Development of Skeletal Tissue Flashcards Preview

MSS > Development of Skeletal Tissue > Flashcards

Flashcards in Development of Skeletal Tissue Deck (24)
Loading flashcards...
1

What is the skeletal muscle developmental precursor?

Paraxial Mesoderm

2

How does embryonic connective tissue differ from mature connective tissue? 

Embryonic: Cells are mesenchymal, high ratio of cells to ECM, ECM includes fibrous proteins embedded within hydrated, amorphous ground substance 

Mature: high ratio of ECM to CT cells, consits of loose and dense fibrous CT, bone, cartilage as well as blood and lymph 

3

What is the STFM? And what does it originate from? 

Skeletal tissue forming mesenchyme (STFM) 

Originates from Scleratome tissue of somites (paraxial mesoderm) and somatic mesoderm (lateral mesoderm) 

4

What promotes mesenchyme to epithelial transformation? What cells do this? 

N-cadherin 

Preskeletal condensation: epithelial-like cells of the STFM 

5

What specific transcription factor is expressed to turn preskeletal mesenchyme into cartilage? Into bone? 

Cartilage --> Sox-9

Bone --> Runx-2 (Cbfa-1) 

6

What does Sox-9 do? 

Causes preskeletal condensation to differentiate into chondroblasts and to secrete Type II collagen 

7

Name the four main steps in carilage formation. 

1. Preskeletal condensation 

2. Central cells differentiate into chondroblasts 

3. Chondroblasts begin to secrete carilage matrix

4. Carilage element forms; the surrounding cells form a perichondrium (fibrous capsule) 

8

What is intramembranous ossification? 

When bones form directly from a preskeletal condensation that resembles a membrane of mesenchymal cells. 

9

What transcription factors aid in intramembranous ossification? 

STFM cells exposed to low levels of BMP causing them to express Runx-2 which turns them into osteoblasts

10

What types of bone are usually formed by intramembranous ossification? 

Superficial bones -- Flat bones 

11

What is endochondral ossification? 

Cells in STFM condensation form a carilage model of the bone. 

12

What signaling molecules induce endochondral ossification? 

Indian Hedgehog (Ihh) and sometimes Runx-2 -- chondrocytes undergo hypertrophy and secrete type X collagen and bone specific proteins 

VEGF also secreted -- which stimulated blood vessel ingrowth that is accompanied by invasion of osteoblasts

13

What does endochondral ossification allow for? 

Allows bones to grow in length d/t the presence of a cartilage growth plate (Epiphyseal plate) at one or both ends of forming bone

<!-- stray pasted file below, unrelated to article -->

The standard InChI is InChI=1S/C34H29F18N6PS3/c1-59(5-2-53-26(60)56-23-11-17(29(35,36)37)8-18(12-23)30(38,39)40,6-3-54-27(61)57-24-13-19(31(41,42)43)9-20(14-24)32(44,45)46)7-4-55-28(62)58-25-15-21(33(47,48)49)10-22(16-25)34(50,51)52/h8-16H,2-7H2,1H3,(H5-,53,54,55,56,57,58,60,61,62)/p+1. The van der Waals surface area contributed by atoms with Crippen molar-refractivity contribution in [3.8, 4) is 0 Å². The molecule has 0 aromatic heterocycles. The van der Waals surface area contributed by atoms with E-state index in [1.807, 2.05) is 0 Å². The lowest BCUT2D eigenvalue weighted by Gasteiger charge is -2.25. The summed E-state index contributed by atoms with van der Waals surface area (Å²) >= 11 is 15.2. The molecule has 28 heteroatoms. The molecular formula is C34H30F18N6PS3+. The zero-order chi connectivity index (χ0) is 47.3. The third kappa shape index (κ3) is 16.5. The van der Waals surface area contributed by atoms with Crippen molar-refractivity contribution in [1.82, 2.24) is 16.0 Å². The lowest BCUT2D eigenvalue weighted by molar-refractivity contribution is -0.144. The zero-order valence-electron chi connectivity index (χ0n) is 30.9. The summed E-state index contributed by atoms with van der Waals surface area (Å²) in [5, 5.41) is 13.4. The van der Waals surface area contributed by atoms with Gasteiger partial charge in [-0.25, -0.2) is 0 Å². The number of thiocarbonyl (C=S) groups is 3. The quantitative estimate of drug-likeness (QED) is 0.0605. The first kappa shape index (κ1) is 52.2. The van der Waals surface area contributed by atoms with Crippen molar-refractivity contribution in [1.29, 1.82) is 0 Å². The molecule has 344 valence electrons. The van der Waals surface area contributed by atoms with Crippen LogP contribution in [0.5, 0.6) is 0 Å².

14

What are ossification centers and what are they a good measure of? 

Areas of a bone primordia in which the ossification process begins

Clinically important for estabilishment of bone age -- useful index of skeletal growth and maturation, amount of epiphyseal cartilage retained within the skeleton 

15

What are primary ossification centers? 

The inital ossification center to form in a developing bone. 

16

Where are primary ossification centers located in long bones? In flat bones? 

In long bones they are usually in the shaft region

In flat bones they are usually in the center of the bone primordia 

17

What are secondary ossification centers? 

Additional centers of bone formation appearing in the prenatal, postnatal or postpuberal period. 

18

Where are secondary ossification centers commonly located? 

At the ends of long bones, the heads of ribs, the surfaces of vertebrae. 

19

In long bones, what does closure of secondary ossification centers result in? 

Disappearance of the epiphyseal plate

20

What is the difference between a pituitary dwarf and a achondroplastic dwarf? 

Pituitary dwarf = cretinism, caused by hypothyroidism, experience mental retardation as well as skeletal and ear anomalies, bone age is younger than it should be for chonological age

 

Achondroplastic dwarf = autosomal dominant, assoc with mutation of Fibroblast Growth Receptor 3 (FGFR-3) interference with epiphyseal plate development results in diproportionally shortened limbs but normal sized trunk, have short fingers and accentuated lordosis, normal intelligence

21

How is gigantism different from acromegaly? 

Depends on when hyperpituitarism occurs -- hyperpituitarism causes overproduction of growth hormone

If it occurs before epiphyseal plate closure --> gigantism

If it occurs after epiphyseal plate closure --> acromegaly (disproportionate enlargement of face, hands and feet) 

22

How does Marfan's affect skeletal development? 

Defect of production of fibrillin, a component of ECM 

Autosomal dominant

Individuals have spider-like elongated digits, aortic aneurysms, eye and spine abnormalities and joint hypermobility 

23

How does mucopolysaccharidoses affect skeletal development?

Metabolic disease, affects bone formation resulting in dwarfism and bone irregularities

Autosomal recessive 

Absence or defect in enzyme causes accumulation of glycosaminoglycans in tissues and cells 

Chronic, progressive distortinos of face and skull, thickened hairy skin, organ enlargement, altered mental devo 

24

How does osteogenesis imperfecta? 

Caused by defect in expression of Type I collagen gene 

Dominant inheritance 

Affects skeleton, eyes, ears, joints, spine and teeth